Sand is not a problem at Fenja, isn’t it?

Sand is not a problem at Fenja, isn’t it?

As Neptune spuds another well on Fenja, a closer look at the geology provides some background to the overall setting of the field.

Located in the Norwegian Sea 120 kilometres north of Kristiansund and at a water depth of 320 metres, the Fenja field is on track to be producing first oil by the fourth quarter of 2021. It will be a subsea development tied-back to the Njord-A platform. Operated by Neptune at 30%, licence partners are Vår Energi (45%), Suncor Energy (17.5%) and DNO Norge (7.5%)

Neptune is currently drilling well 6406/12-G-1-H, which will act as a pilot for the location of Fenja’s production and injection wells and will support the appraisal of the Bue discovery. Let’s take a closer look at the geology around the Fenja field to put the development in a geological perspective.

The Fenja field consists of two accumulations that have been drilled by three wells so far. Pil is the most important discovery, in Upper Jurassic Melke Formation sandstones, and was tested by two wells (6406/12-3S and 6406/12-3B). The Bue oil accumulation, in the slightly younger Rogn sandstone, was proven by one well (6406/12-3A).

Schematic diagram illustrating the oil water and gas water contacts in the Fenja wells drilled so far as well as the distribution of sands in these wells. Source: NPD Factpages.

The Fenja field is situated at the southern limit of the Halten Terrace, which is a series of Triassic and Jurassic tilted fault blocks. To the east lies the Frøya High, which is a N-S trending, fault bounded, granite cored basement horst block. The fault separating the Halten Terrace and the Frøya High is the Vingleia fault zone. The western limit of the Halten Terrace is marked by the N-S-striking Klakk Fault Complex.

In Late Jurassic times, the Halten Terrace experienced episodes of active extensional fault movement along the Vingleia fault zone, which resulted in coarse grained sediment supply from the stable Frøya High into the basin. These proximal alluvial fan sandstones have a thickness of hundreds of metres (see wells diagram).

The hydrocarbons trapped in the Pil discovery sit in the topmost part of these proximal sandstones and conglomerates. It can therefore be concluded that the volume of hydrocarbons in the Pil closure depends very much on the depth of the spill point and probably less on the N/G of the pay zone. In contrast, the Bue discovery in the thin Rogn sandstone depends much more on the thickness of the reservoir. It is therefore likely that one of the key factors the current well is appraising is the thickness of the Rogn sandstone in another part of the mapped Bue closure.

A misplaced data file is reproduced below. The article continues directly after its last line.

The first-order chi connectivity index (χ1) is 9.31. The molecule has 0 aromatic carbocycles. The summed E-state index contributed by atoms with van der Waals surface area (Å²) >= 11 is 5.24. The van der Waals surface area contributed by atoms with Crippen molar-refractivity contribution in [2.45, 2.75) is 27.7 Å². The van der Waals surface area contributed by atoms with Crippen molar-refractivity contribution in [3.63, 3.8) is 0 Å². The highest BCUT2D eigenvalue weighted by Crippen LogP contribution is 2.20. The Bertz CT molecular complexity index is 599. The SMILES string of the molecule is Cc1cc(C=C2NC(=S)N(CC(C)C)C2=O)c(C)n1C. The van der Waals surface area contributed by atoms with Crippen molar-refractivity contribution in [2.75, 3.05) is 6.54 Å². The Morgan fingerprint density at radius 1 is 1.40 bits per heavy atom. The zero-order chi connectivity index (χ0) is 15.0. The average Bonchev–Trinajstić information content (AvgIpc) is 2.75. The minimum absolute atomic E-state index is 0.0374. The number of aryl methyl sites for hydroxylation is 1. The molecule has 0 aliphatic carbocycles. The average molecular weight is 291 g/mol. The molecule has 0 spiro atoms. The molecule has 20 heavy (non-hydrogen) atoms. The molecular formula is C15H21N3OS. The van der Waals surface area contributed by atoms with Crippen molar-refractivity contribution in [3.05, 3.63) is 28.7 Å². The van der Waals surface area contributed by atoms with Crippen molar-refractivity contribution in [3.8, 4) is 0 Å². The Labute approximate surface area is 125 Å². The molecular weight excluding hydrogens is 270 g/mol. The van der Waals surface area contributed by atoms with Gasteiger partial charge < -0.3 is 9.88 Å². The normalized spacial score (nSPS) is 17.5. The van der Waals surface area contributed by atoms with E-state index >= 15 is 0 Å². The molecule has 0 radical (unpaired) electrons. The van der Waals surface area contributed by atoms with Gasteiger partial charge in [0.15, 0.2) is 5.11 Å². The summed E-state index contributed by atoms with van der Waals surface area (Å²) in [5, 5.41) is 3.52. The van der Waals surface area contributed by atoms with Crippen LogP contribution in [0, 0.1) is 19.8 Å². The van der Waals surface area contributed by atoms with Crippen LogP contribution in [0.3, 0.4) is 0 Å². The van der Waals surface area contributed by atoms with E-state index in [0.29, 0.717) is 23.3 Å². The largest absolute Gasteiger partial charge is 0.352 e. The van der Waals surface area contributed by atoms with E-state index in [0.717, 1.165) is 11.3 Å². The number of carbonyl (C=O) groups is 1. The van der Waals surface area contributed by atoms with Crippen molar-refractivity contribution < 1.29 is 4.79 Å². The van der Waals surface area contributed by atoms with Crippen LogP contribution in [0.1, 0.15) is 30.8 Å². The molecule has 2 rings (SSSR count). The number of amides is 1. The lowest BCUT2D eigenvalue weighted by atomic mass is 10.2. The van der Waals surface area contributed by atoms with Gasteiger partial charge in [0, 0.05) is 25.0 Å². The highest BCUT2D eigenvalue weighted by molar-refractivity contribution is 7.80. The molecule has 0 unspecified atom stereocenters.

Not only the vertical distribution of sand is important in Fenja, the lateral extent of the sands is a key factor too. In that light, Gavin Elliott and co-workers published an interesting article in Basin Research in 2015 in which they describe the depositional and tectonic history of the Halten Terrace in the Fenja area in great detail.

E-W cross-section from the Vingleia fault complex in the east to the Klakk fault complex in the west. Note the limited lateral extent of the coarse-grained alluvial fan sediments shed from the east. For location, see map at the top of this article. Figure modified after Elliott et al. (2015).

The cross-section above is a modified version of their figure 8. The location of this section is shown on the map above (red line) and runs just north of the Fenja field, which was being drilled at the time the researchers performed their analysis. This section illustrates nicely how restricted the lateral extent of the alluvial sands shed off the Frøya High is. It may well be that within a couple of kilometres north of Fenja the conglomerates of the Melke Formation have transitioned into much finer-grained rocks.

In that light, the description of the Melke Formation in well 12-3A, the most “distal” of the three drilled on Fenja, may already provide a hint towards the northwards shaling out of the formation. It is described as a heterolithic package on the NPD website, which suggests that there are more intercalated fines than in the Melke Formation in the other more southerly positioned wells.

So, despite the apparent abundance of sandstones, the Fenja development is still very much focused on how these sands are distributed in the immediate vicinity of the wells. It’s exciting to see how the development takes shape in the light of the wells currently being drilled.


Full reference cited article:

Elliott, G.M., Jackson, C.A-L., Gawthorpe, R.L., Wilson, P., Sharp, I.R. & Michelsen, L., 2015. Late syn-rift tectono-stratigraphic evolution of Vingleia Fault Complex, Halten Terrace, offshore Mid-Norway; a test of rift-basin tectono-stratigraphic models. Basin Research, DOI: 10.1111/bre.12158.